Ski Industry Panic: Protect Our Winters

An industry that is often swept under the rug in the effects of climate change debate is the skiing industry.
Many argue that combatting climate change will damage the energy industry because of regulations subsequently causing the loss of jobs. However, not combatting climate change will have a great effect on the skiing industry as well.
“People don’t realize how much money is coming to the Rocky Mountain region because of skiing,” said David Stevenson, the rental shop manager at Red River Ski area in New Mexico. “But if there’s no snow, then there is no skiing! And that’s all some communities have, my own included.”

Snowy Range Ski Area, located 30 miles west of Laramie, Wyoming, has experienced several years of drought but had a good season in terms of snowfall.

Climate Change’s Effect on Snow
There is a good deal of research on how climate change is affecting our planet, and the most obvious effect on the skiing industry is the decreasing snowfall throughout the years.
According to a study done by the Environmental Protection Agency (EPA) and published in 2016, snow fall has been decreasing since the 1930s across the United States.
The study was done by placing 419 weather stations throughout the continental United States and tracking the amount of snowfall from 1930 to 2007. What the EPA found was a substantial decrease in snowfall among 57 percent of the stations.
“I certainly don’t have the data they (EPA) do, but I can tell you from living here (Red River Ski Area) for over 25 years that we have definitely seen a decrease in snowfall,” Stevenson said. “It hasn’t necessarily been a consistent decline, for instance this year has had really pretty good snow, whereas last year we only had one good storm all season.”
As climate change progresses these droughts begin to become more and more severe, leaving many in the skiing industry concerned for the future.

Courtesy of epa.gov

Economic Effect
According to vailresorts.com, Vail Resorts had a net income of $210.6 million in 2017. That accounts for several areas in Colorado, but only a small portion of the profits derived from visitors coming to ski in the Rocky Mountains.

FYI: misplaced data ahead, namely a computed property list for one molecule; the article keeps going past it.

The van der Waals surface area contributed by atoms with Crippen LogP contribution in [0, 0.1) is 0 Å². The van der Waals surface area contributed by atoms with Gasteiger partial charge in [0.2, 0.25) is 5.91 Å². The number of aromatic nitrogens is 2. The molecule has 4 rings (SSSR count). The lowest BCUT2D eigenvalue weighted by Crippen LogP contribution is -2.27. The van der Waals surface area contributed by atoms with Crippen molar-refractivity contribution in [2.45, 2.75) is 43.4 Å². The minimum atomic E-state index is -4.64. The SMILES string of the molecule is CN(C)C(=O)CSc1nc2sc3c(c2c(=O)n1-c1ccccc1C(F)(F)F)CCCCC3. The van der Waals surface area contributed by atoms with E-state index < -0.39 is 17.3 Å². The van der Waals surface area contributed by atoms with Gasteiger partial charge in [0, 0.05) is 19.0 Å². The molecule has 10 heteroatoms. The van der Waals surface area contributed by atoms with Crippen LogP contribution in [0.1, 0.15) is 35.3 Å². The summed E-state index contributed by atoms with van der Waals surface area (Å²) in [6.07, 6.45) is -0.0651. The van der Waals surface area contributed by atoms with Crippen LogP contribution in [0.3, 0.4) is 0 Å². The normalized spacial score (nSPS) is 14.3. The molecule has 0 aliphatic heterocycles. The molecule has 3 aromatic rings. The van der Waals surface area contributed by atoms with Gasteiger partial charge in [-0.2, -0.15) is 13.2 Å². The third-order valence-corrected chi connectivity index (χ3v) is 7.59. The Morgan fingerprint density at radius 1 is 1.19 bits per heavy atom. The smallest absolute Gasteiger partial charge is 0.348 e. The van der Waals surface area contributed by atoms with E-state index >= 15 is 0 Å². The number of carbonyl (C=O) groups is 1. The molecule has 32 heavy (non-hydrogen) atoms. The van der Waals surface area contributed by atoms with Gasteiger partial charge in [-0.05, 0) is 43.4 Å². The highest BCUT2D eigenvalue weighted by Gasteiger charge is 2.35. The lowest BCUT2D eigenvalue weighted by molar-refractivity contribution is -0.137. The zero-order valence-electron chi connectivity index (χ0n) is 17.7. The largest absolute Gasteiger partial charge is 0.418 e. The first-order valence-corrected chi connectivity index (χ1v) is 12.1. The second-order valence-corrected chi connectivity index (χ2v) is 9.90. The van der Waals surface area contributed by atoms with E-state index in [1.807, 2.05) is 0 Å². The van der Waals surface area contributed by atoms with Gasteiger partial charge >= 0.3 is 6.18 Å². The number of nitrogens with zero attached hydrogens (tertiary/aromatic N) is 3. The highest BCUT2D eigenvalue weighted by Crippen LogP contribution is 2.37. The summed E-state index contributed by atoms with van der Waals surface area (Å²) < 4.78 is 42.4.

“I feel very strongly about the climate change debate because skiing is kind of my livelihood and we rely on people coming to ski to keep living here” Stevenson said. “The bottom line is that we are seeing drastic changes in snowfall every year and it creates a sense of uncertainty every season. Will there be enough snow? Will we have enough customers to make any money? It’s all a part of it.”
While it is tough to draw a direct correlation between ticket sales at ski resorts and snowfall annually, people in the industry believe there is a strong correlation.
“Obviously the people who love skiing are still going, but there are a lot of people who only want to ski if the snow is good and they are the ones who keep money flowing through these ski towns,” Ellie Stevenson, Dave’s, said. “There are people who regularly come to Red River from Texas, they’re our biggest clientele, but not as many come during the winter if we don’t have very much snow.”
It is truly just common sense that less snow each year is going to result in people wanting to ski less, regardless of if they are a die-hard skier or just like to take a yearly trip to a resort with their family.

Snow falls as ice melts at Snowy Range Ski Area on March 6, 2019.

Skiers Fight Back
Outdoor enthusiasts, and skiers especially, are not the type of people to sit back and let climate change ruin their lifestyle. Many pro skiers are outspoken advocates for cleaner energy and promote a “green” lifestyle.
But some have taken even a step further and started and organization known as POW, or Protect Our Winters. According to their website, POW was started by professional snowboarder Jeremy Jones with the goal of raising awareness and advocating for systemic political solutions to climate change.
“I think what POW is doing is really important and something I wish we’d see more of,” skier and student at the University of Wyoming Jeremiah Varca said. “The fact that it’s a grassroots movement done by influential people in the ski industry is very important for keeping a real and powerful movement.”
POW began as primarily athletes and ski companies but has spread out to outdoor activists from all walks of adventure who are not going to lose their hobby because of corporate greed and politics that do not do anything to combat the pressing that is climate change. POW has even expanded its views from Just the idea of protecting our winters to combatting climate change as a whole.

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